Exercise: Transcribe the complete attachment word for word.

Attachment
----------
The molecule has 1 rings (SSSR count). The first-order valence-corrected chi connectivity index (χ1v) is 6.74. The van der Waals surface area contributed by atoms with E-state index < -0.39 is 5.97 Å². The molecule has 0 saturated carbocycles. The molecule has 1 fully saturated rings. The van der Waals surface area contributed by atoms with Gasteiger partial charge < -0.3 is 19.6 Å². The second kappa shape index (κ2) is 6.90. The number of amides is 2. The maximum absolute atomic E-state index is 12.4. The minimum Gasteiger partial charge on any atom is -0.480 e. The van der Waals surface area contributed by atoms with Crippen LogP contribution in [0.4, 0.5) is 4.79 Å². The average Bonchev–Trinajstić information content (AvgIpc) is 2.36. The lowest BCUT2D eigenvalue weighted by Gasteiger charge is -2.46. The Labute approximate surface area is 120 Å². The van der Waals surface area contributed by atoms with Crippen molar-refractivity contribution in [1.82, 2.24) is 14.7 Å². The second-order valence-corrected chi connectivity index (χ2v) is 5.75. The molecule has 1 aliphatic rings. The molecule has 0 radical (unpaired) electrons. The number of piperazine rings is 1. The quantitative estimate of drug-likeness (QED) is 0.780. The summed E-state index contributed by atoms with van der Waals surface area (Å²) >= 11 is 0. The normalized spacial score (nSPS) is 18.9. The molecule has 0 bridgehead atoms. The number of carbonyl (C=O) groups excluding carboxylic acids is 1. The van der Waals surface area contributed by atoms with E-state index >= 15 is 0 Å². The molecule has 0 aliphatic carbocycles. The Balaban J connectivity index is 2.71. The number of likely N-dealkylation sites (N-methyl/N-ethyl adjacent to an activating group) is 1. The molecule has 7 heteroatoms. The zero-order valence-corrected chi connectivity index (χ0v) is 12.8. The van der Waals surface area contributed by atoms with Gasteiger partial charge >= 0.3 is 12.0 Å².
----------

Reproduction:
The molecule has 1 rings (SSSR count). The first-order valence-corrected chi connectivity index (χ1v) is 6.74. The van der Waals surface area contributed by atoms with E-state index < -0.39 is 5.97 Å². The molecule has 0 saturated carbocycles. The molecule has 1 fully saturated rings. The van der Waals surface area contributed by atoms with Gasteiger partial charge < -0.3 is 19.6 Å². The second kappa shape index (κ2) is 6.90. The number of amides is 2. The maximum absolute atomic E-state index is 12.4. The minimum Gasteiger partial charge on any atom is -0.480 e. The van der Waals surface area contributed by atoms with Crippen LogP contribution in [0.4, 0.5) is 4.79 Å². The average Bonchev–Trinajstić information content (AvgIpc) is 2.36. The lowest BCUT2D eigenvalue weighted by Gasteiger charge is -2.46. The Labute approximate surface area is 120 Å². The van der Waals surface area contributed by atoms with Crippen molar-refractivity contribution in [1.82, 2.24) is 14.7 Å². The second-order valence-corrected chi connectivity index (χ2v) is 5.75. The molecule has 1 aliphatic rings. The molecule has 0 radical (unpaired) electrons. The number of piperazine rings is 1. The quantitative estimate of drug-likeness (QED) is 0.780. The summed E-state index contributed by atoms with van der Waals surface area (Å²) >= 11 is 0. The normalized spacial score (nSPS) is 18.9. The molecule has 0 bridgehead atoms. The number of carbonyl (C=O) groups excluding carboxylic acids is 1. The van der Waals surface area contributed by atoms with E-state index >= 15 is 0 Å². The molecule has 0 aliphatic carbocycles. The Balaban J connectivity index is 2.71. The number of likely N-dealkylation sites (N-methyl/N-ethyl adjacent to an activating group) is 1. The molecule has 7 heteroatoms. The zero-order valence-corrected chi connectivity index (χ0v) is 12.8. The van der Waals surface area contributed by atoms with Gasteiger partial charge >= 0.3 is 12.0 Å².